Florida moving in right direction to end decades
of lawsuit abuse by billboard trial lawyers
Article Courtesy of The Sun Sentinel
Wilson and Harold Kim
November 29, 2019
Let’s rip the Band-Aid off first: The newly released
2019 Lawsuit Climate Survey: Ranking the States, by the U.S. Chamber
Institute for Legal Reform, ranks the Florida 46 out of 50 — remaining
unchanged from the last survey in 2017. Despite its low ranking, recent
reforms and changes show sunnier days are ahead for Florida’s lawsuit
Florida is finally moving in the right
direction. Gov. Ron DeSantis’ three recent appointments to
the Florida Supreme Court have transformed the high court,
and an empowered state legislature is more willing to take
on billboard trial lawyers.
While these improvements aren’t reflected in this year’s
national ranking due to survey timing, the groundwork laid
this year will no doubt yield improvements over the next few
What Florida’s poor ranking does reflect is decades of
lawsuit abuse by billboard trial lawyers. Previously,
Florida’s legislature was reluctant to pass reforms because
of an activist state Supreme Court that routinely overturned
legislative reforms. Plaintiffs’ lawyers used that to their
advantage to get massive paydays through excessive
litigation, at the expense of Florida families, small
businesses and job creators.
Change is already happening. In May, the Supreme Court
rightly adopted a rule called the Daubert standard to keep
junk science out of the courtroom. The rule was already in
place in 40 other states and the federal courts, giving a
huge win to free enterprise that had faced an onslaught of
litigation based on faulty science.
The Legislature also showed it’s ready to turn things
around, and the governor has been ready with the pen to sign
legal reforms into law. For the past six years, homeowners
have been dealing with increasing property insurance rates
partly due to trial lawyers filing get-rich-quick lawsuits.
This year, the Legislature finally passed a bipartisan
consumer protection measure to end the abusive assignment of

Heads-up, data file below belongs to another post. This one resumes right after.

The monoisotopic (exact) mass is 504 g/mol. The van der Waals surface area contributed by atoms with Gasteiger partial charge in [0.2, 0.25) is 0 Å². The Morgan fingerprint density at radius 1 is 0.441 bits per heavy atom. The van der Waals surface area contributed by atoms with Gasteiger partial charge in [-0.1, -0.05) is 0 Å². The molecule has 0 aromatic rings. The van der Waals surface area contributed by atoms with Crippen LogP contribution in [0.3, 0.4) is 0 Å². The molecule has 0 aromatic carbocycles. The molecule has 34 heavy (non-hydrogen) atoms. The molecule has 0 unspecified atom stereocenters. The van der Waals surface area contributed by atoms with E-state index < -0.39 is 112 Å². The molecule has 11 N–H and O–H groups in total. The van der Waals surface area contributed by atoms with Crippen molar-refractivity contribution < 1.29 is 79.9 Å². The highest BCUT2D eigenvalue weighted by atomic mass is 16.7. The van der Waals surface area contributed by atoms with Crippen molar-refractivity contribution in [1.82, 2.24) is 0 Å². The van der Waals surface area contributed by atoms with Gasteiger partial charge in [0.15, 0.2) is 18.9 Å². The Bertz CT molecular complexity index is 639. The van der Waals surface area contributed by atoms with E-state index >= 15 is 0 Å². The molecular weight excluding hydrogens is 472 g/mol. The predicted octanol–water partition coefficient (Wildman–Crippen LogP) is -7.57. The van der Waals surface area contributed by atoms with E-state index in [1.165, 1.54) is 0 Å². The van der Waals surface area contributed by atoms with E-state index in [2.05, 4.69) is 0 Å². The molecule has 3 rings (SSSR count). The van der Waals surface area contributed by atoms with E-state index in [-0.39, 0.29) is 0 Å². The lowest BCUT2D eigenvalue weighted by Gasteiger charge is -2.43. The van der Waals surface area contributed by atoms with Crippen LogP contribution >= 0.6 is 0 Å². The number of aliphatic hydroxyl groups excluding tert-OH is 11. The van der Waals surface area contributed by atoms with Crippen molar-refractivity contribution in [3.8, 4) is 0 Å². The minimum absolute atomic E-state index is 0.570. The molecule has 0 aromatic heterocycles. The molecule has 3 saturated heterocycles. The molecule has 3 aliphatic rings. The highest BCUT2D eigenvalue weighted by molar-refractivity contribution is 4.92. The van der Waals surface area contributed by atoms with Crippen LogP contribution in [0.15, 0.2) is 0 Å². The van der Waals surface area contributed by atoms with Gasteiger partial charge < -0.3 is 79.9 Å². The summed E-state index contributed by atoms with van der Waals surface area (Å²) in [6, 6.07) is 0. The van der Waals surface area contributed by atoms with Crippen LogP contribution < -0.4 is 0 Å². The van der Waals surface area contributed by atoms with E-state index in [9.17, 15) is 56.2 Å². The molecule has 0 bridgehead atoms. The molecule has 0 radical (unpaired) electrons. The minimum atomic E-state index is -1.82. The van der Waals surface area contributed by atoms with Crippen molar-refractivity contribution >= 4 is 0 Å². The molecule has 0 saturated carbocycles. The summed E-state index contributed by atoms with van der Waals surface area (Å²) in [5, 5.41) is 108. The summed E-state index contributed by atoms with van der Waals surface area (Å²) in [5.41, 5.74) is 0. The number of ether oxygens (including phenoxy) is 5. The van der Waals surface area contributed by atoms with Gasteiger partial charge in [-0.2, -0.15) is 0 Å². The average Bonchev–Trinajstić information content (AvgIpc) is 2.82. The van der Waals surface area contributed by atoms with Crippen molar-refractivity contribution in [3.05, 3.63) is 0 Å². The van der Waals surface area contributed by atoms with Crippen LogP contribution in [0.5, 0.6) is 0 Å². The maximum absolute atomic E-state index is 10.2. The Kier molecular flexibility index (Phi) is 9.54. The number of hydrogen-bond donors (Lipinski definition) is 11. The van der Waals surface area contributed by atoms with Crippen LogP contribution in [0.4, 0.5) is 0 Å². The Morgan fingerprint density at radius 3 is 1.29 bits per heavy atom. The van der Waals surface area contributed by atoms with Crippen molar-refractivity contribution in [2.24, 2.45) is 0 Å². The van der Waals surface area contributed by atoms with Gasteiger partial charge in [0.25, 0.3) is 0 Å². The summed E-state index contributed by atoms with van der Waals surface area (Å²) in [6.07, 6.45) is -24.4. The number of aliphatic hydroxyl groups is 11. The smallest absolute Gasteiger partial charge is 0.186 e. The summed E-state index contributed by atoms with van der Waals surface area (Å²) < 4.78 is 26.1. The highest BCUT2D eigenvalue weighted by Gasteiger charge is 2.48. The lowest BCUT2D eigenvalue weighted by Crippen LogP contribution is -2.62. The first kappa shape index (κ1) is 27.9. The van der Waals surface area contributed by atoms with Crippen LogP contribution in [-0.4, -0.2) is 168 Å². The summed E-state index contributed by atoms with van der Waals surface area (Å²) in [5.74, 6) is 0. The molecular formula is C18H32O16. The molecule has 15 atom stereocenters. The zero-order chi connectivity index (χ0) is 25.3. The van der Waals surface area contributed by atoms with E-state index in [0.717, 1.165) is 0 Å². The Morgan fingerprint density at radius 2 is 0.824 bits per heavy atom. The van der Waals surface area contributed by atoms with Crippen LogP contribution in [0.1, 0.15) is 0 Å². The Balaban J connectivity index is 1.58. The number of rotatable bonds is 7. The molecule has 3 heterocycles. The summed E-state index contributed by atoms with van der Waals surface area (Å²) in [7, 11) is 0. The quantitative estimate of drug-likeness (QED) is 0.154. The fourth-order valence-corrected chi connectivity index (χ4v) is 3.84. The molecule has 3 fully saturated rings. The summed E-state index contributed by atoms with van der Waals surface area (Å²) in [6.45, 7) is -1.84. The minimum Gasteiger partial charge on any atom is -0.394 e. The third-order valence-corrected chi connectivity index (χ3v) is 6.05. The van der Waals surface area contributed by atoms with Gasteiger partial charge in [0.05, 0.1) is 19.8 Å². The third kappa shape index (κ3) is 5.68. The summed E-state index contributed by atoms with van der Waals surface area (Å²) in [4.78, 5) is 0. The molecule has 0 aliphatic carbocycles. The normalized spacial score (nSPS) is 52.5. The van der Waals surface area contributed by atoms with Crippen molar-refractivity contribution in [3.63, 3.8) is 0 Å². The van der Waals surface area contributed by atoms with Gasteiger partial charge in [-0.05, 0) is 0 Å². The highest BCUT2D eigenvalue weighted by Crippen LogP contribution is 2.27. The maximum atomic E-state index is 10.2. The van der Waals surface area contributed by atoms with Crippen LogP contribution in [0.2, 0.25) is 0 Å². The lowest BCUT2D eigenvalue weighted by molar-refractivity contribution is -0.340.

benefits (AOB) practice, which DeSantis signed into law.
Stopping the fraud-ridden AOB auto glass practice is next in
line for reform.
Florida is finally moving in the right direction in
improving the state’s legal climate and decades of lawsuit abuse.
Gov. Ron DeSantis’ three recent appointments to the Florida Supreme
Court have transformed the high court, and an empowered state
legislature is more willing to take on billboard trial lawyers.
DeSantis with former federal prosecutor and Miami appeals court
judge Robert Luck, right, who was appointed to the Florida Supreme
Court earlier this year.
The Legislature also passed much-needed reforms to
the “dangerous instrumentality doctrine,” a Florida-only, court-created
doctrine that holds vehicle owners liable if they loan their vehicle to
someone else who gets into an accident. Finally, lawmakers rejected a
proposed biometric privacy law that would have threatened companies with
expensive no-injury class actions. Similar to a law passed in Illinois,
Florida’s business community will watch closely because trial lawyers
are sure to try again next session.
Lawmakers should keep the momentum going next. The
state’s lawsuit climate costs Floridians, too. A study released last
fall by ILR found that every Florida household’s share of its tort
system was $4,442 in 2016. That’s $1,100 a year more than the national
Ranking the States surveyed more than 1,300 general counsels, senior
attorneys, and other executives at major U.S. companies. Thirteen
percent of those surveyed said Miami-Dade County, a trial lawyer haven,
has the worst litigation environment in the entire country. Even more
concerning is that 89 percent of executives surveyed said a state’s
lawsuit climate is becoming a more significant factor when deciding
where to locate or grow additional jobs.
There is optimism for turning around Florida’s broken lawsuit system,
but more work must be done. Keeping the momentum going is essential to
tackle issues like municipality litigation and “truth in damages.”
As Florida competes to be a top 10 global economy by 2030, improving its
legal climate is essential. The Florida Chamber of Commerce is leading
the charge to unite Florida’s business community, and together with the
Institute for Legal Reform, will continue efforts to reduce
out-of-control litigation while protecting consumers and job creators